The Writing Life

Information, inspiration and insights into the writing life

For this column, I’ve been asked to write on the theme of ‘Do It Yourself’ in relation to self-publishing, which I have to admit is a tricky one for me as a literary agent. As an agent, my role entails finding publishers for our clients and managing the relationship between author and publisher once we do, in addition to contract negotiations, handling foreign publication rights and film and TV rights, and being our clients’ best advocate.

'Soon' is the story of the death of a haunted town, and the plight of the people who either won’t or simply can’t abandon all they have ever had. You spent six years driving around Australia in a homemade 4WD truck, writing letters home about the people you met along the way. Did any of these people inspire characters in your debut novel ‘Soon’?

Earlier this year, one of my sisters dragged me along to a game show audition. After filling out a four-page questionnaire that asked such insightful questions as ‘What’s the most embarrassing thing that’s ever happened to you?’, ‘Have you ever been caught out in a lie?’ and ‘Do you have an unusual bucket list item?’ (presumably so that they could be discussed and laughed at on national television) as well as what we did for a living, we were then grilled by a producer.

Your much-loved and award-winning novel 'The Bone Sparrow' was about a child in a refugee camp. 'The Ones That Disappeared' is about three trafficked children searching for freedom and hope. When you get an idea for a book, what come first – the issue or the characters?

A good editor is a writer’s best friend. Naturally, the sight of red ink gives you palpitations at first, but once you contemplate the recommendations, inspiration strikes. You can’t wait to hit the keyboard. Your editor has shown you the way. Now your work can shine. That is, unless they happen to be a bad editor. Then you’re in trouble.

'Her' begins in 1909 and spans ten years. The book explores a dark side of history, especially women and girls battling poverty and violence. What drew you to write this tale?

He’s rough when he steps into the kitchen, tie loose, bags under his eyes, hair shower-clean but skewiff. He sits at the little wooden table and she hands him a cup of coffee. He grunts thanks and takes a sip; it’s too hot, immediately burns him, but he doesn’t give any sign. She watches him across the table, takes a seat. He doesn’t look up. He keeps his eyes down on the catalogue in front of him, tedious stuff: milk is down, a special, two dollars for two litres.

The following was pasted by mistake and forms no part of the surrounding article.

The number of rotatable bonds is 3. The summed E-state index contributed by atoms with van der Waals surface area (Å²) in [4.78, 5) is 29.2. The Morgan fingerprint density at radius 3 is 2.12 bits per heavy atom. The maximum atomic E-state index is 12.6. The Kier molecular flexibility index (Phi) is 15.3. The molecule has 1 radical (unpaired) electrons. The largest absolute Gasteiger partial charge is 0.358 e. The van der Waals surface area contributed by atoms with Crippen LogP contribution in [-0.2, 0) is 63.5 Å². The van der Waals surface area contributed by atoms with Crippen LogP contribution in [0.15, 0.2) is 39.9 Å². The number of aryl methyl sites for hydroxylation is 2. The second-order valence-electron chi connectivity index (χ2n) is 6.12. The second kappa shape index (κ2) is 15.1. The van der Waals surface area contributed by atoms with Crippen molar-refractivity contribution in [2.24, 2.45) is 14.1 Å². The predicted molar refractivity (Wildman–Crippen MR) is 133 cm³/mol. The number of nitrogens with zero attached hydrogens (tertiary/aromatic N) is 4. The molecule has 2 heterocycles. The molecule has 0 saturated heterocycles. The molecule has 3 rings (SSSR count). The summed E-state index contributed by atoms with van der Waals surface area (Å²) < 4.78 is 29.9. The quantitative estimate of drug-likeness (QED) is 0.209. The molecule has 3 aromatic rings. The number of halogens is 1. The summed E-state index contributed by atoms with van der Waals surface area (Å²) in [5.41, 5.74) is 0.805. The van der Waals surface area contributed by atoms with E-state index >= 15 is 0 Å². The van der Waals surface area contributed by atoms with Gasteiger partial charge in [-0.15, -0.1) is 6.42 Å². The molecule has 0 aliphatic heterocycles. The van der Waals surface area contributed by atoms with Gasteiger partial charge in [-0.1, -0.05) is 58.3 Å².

Out the kitchen window, blue bleeds to violet. Gracie holds the baby to her with one hand, his tiny fingers splayed at her collarbone, he’s still as small as when they first placed him there. That’s the way it’s been for a month now, held with one hand to her chest, feeding from it, balanced there as she moves about the kitchen. 

'The Girl From Munich' is Tania Blanchard's debut historical fiction novel. It tells the story of Lotte who grew up indoctrinated, at school and through The League of German Girls, to give her all to the Third Reich. As part of our Subscriberthon series, we talked to Tania about her writing process.

I find myself in no-man’s-land – a large and largely empty space between freedom and detention. It has taken months of patient planning to get this far. Copies of passport, driver’s licence, Working with Children check, Federal Police check, and proof of professional status, together with detailed ‘Visitor’ forms and my car’s registration number, were long ago completed, signed, carefully scanned and sent as requested.